This is a very satisfying and warming soup, which really verges on being a stew. We had some friends over the other night, one of whom is Scottish. After the meal, he said to me that this soup took him right back to his childhood… One of those madeleine moments.

Cock-a-leekie soup can also be a good starter to serve as part of a Burns Night Supper along with haggis and clapshot.

You can easily prepare this soup well ahead of time. It keeps very well. In fact, you could follow all the recipe steps until adding the prunes (don’t add them), then you could turn off the heat, leave it covered and go about your day. When you return hours later, it has basically cooked. You will just need to follow the rest of the steps, add the final ingredients, bring to a quick boil, simmer for a few minutes and serve.  Serves four (recipe after the photo).

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Ingredients

  • 2 Tablespoons vegetable oil or 1 Tablespoon coconut oil
  • 400g leeks, cleaned, trimmed & finely chopped
  • 3 medium carrots, peeled, trimmed & chopped
  • 2 medium potatoes, peeled if you want (I don’t), quartered & chopped
  • 2 litres of vegetable stock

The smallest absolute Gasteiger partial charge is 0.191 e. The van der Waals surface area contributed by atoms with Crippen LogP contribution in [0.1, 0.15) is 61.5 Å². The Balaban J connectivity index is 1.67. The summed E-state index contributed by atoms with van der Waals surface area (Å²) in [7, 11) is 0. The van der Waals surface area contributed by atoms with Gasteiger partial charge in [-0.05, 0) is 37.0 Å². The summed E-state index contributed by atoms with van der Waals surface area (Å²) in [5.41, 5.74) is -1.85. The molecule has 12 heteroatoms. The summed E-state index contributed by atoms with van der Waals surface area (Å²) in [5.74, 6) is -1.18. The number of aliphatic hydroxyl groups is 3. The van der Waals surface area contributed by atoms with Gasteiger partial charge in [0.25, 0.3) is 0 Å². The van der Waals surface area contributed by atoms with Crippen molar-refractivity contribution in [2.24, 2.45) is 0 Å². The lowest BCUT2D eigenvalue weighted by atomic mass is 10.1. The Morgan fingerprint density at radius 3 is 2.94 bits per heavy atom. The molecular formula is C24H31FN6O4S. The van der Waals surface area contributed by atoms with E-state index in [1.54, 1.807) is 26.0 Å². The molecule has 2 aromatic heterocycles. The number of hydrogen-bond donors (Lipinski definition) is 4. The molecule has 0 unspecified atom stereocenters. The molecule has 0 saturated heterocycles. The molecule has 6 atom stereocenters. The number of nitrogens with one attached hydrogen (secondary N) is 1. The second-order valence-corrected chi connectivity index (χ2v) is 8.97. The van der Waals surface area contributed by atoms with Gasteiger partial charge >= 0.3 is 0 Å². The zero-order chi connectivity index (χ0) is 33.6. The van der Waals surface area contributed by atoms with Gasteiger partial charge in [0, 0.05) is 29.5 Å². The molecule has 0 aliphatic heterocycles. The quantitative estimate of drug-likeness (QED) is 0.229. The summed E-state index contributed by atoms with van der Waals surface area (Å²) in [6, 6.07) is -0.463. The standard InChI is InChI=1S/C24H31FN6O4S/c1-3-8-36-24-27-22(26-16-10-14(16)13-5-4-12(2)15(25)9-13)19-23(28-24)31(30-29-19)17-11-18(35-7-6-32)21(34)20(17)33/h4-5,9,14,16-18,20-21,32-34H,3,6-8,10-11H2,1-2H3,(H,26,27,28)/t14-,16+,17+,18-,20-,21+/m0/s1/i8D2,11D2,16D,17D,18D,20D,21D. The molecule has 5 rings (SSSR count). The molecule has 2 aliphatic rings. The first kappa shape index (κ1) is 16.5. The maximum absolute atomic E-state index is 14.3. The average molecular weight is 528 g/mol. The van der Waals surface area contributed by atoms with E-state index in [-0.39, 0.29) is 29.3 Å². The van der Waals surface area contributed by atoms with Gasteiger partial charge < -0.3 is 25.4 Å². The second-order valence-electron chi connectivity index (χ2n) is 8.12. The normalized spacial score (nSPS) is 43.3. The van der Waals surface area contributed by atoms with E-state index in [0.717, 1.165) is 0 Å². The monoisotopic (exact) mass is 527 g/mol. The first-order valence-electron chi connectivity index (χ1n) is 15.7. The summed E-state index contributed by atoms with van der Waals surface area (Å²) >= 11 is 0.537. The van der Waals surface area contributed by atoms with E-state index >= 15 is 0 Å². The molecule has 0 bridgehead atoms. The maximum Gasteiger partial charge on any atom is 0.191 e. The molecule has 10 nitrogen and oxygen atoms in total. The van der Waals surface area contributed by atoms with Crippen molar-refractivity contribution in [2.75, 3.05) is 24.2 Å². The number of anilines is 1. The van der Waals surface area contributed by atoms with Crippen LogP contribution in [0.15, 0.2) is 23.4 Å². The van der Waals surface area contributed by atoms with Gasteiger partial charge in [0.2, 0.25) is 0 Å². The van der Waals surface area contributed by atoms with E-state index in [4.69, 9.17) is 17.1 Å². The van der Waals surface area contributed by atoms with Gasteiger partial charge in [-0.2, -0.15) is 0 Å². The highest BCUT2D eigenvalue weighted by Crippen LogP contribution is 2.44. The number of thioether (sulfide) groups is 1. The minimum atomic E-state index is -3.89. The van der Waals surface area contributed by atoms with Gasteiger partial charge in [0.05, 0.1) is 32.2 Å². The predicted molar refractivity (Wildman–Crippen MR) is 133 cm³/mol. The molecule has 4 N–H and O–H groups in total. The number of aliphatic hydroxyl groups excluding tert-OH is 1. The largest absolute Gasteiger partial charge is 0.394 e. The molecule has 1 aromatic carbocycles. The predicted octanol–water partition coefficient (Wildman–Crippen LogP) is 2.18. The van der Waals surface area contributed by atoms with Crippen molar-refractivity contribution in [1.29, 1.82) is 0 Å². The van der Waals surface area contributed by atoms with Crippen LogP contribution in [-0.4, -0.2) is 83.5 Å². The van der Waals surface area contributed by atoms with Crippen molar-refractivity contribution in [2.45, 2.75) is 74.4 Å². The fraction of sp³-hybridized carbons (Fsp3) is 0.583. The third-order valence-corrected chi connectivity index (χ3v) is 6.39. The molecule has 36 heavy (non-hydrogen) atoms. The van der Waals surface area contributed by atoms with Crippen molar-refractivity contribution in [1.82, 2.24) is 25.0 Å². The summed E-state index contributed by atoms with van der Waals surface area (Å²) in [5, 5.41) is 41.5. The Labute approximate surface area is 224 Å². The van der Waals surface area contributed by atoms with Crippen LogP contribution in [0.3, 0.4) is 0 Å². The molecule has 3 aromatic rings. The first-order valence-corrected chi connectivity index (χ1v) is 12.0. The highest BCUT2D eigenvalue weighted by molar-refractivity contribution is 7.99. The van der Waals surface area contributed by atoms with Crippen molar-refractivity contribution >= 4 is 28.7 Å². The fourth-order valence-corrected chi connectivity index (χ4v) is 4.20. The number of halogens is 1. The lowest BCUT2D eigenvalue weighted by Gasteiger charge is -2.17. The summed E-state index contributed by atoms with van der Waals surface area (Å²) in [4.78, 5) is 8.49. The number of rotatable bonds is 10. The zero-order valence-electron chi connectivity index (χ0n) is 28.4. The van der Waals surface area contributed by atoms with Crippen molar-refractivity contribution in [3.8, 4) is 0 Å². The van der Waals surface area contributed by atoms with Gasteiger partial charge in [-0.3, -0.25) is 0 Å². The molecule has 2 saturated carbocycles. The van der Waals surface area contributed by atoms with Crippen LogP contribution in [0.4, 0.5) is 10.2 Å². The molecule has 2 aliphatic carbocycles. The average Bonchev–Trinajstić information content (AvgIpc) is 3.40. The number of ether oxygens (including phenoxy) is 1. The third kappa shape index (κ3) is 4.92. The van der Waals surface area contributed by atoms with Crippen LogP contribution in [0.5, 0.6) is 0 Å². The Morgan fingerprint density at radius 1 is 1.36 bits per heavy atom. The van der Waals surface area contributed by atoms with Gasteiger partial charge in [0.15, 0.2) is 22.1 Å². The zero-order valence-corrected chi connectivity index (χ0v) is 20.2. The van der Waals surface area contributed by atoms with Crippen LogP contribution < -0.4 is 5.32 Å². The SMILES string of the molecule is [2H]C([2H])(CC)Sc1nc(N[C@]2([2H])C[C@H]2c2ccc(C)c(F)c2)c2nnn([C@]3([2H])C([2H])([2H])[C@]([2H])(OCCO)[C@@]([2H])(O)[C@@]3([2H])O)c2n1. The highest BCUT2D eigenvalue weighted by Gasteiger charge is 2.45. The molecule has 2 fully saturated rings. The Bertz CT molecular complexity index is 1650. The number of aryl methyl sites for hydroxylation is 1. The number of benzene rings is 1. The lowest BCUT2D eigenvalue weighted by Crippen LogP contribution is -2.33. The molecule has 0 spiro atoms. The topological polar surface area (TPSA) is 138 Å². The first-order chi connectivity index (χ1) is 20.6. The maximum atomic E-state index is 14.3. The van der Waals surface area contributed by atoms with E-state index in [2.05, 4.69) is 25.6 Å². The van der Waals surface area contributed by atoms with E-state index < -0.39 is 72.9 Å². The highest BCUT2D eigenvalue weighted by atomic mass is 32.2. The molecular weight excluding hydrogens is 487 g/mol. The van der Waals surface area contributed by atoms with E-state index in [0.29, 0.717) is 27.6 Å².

• 1 Tablespoon tamari or soy sauce
  • 2-3 dried shiitake or porcini mushrooms, soaked
  • 50g rice or other grain (eg. barley), rinsed, uncooked
  • 1 Tablespoon pinhead oatmeal (optional)
  • 100g prunes, pitted and halved or quartered (depending on size)
  • 1/4 tsp thyme dried, rubbed between your fingers; or one teaspoon fresh, leaves only
  • 2 Tablespoons milled linseed
  • 1 lemon, juiced (or 1 Tablespoon of lemon juice from a bottle)
  • 2-3 Tablespoons parsley, finely chopped

Method

Soak your dried mushrooms in warm water. Set aside while you clean and prepare the vegetables.

In a large soup pot or saucepan heat the oil, then gently sweat the leek until soft – 10-15 minutes.

Add the remaining vegetables to the pot, along with the rice/barley or other grains. Continue to sweat the vegetables for a further 10 minutes stirring frequently to stop the grains from sticking.

Pour in stock, mushrooms and their water and the tamari or soy sauce. Bring to the boil, then lower the heat and simmer for 20 minutes.

[At this point you can stop if you need to go about your day. See note in the intro]. Add prunes. Simmer for another 20 minutes.

Sprinkle in thyme and add salt and pepper to taste.

Just before you’re ready to serve, add milled linseed and lemon juice and mix well. Sprinkle some parsley atop each bowl if you fancy.

Being fair means going vegan.

Posted by:Emi'sGoodEating

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